COTTON production in New South Wales is forecast to decline by 40pc in 2022-23, as well above-average rainfall and flooding across major production regions throughout spring have impeded the ability of many growers to access fields for soil preparation and planting.
The prediction came in ABARES quarterly Australian Crop Report released today.
Even as conditions improved towards the end of spring, yield penalties due to late planting has discouraged growers.
ABARES said planting of summer crops in 2022-23 is forecast to be well above average, supported by high soil moisture and significant areas of land left fallow during winter.
Total summer-crop planting in 2022-23 is forecast at 1.4 million hectares (Mha), down 9pc from the 2021-22 area, due largely to the impact of waterlogging in NSW.
Despite forecasts for favourable returns, this is expected to largely constrain plantings to cotton and rice crops in NSW.
Lift for sorghum area seen
Areas planted to cotton and rice are forecast to fall significantly, offsetting increases to grain sorghum area.
Area planted to sorghum crops is forecast to rise by 11pc on the 2021-22 area.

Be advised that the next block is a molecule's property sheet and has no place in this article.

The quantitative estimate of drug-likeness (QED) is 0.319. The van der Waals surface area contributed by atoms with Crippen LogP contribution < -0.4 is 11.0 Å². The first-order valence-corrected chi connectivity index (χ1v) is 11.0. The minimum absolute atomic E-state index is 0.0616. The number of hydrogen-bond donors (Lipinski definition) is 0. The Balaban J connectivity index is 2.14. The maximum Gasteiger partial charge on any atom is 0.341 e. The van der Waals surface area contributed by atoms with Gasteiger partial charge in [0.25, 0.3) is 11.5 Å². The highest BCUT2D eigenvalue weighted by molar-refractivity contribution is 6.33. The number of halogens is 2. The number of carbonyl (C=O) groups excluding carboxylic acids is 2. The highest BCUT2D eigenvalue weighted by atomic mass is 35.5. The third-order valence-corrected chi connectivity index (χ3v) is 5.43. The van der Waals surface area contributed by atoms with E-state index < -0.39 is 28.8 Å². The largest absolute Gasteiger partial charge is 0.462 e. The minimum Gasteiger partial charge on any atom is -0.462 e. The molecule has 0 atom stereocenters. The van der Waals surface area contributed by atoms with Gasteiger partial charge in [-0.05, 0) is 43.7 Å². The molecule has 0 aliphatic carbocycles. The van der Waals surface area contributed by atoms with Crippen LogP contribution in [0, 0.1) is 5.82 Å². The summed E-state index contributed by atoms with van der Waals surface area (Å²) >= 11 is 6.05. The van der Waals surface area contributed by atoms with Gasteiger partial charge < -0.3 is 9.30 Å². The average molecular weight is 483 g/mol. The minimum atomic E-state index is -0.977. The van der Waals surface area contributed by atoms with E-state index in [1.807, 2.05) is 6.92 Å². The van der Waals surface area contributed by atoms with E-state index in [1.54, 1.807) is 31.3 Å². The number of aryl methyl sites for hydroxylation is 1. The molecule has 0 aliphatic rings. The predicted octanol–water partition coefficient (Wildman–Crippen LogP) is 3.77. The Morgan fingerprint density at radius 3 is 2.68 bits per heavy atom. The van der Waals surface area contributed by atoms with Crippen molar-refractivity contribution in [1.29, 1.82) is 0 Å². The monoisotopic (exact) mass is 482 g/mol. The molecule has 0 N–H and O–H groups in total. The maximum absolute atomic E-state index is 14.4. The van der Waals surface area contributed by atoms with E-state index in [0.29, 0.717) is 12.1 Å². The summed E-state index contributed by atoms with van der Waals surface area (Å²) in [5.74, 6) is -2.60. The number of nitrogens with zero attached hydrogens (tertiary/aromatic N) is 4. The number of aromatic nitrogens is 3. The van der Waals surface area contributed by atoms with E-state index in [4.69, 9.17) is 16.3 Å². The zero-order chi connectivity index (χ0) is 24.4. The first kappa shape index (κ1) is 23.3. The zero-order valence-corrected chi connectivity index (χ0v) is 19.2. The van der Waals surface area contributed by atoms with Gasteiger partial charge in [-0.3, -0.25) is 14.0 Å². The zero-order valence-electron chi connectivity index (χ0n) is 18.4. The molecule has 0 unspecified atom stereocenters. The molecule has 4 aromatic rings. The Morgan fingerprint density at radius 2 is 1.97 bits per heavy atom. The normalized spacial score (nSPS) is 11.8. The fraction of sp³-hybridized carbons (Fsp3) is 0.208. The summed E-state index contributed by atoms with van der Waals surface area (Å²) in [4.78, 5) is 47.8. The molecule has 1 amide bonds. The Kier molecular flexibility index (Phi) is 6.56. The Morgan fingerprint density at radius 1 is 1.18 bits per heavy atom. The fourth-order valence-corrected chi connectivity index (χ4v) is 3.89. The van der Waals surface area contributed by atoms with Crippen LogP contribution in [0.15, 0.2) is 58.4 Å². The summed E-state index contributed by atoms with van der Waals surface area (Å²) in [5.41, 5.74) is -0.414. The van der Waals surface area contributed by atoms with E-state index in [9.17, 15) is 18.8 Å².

Behind the lift is a combination of significant areas of land previously left fallow during winter in both NSW and Queensland, ample soil moisture for planting crops, and drier conditions in November in these regions for planting sorghum.
Sorghum production is forecast to reach the fourth highest on record at 2.6Mt, 4pc below the record production of last season.
|2022-23||Qld hectares||Qld tonnes||NSW hectares||NSW tonnes|
Table 1: Old-crop and new-crop area and tonnage estimates for Australia’s major summer crops grown in Queensland and NSW. Source: ABARES
In NSW, total summer crop production is estimated to fall 34pc in 2022-23 to 1.9Mt, around the 10-year average to 2021-22.
Many growers that missed a winter crop in 2022-23 are likely to take advantage of high levels of soil moisture and plant fields that were fallow over winter to sorghum.
However, sorghum seed availability is expected to limit area expansion in 2022-23.
Rice production is forecast to fall 51pc in 2022-23 to 334,000t due to flood impacts causing widespread reductions in area planted.
A continuation of the current wet conditions through early summer could prevent field access, presenting a large downside risk to summer-crop production.
However, for summer crops that are sown to schedule, high water availability and a favourable rainfall outlook will support strong yields across dryland plantings.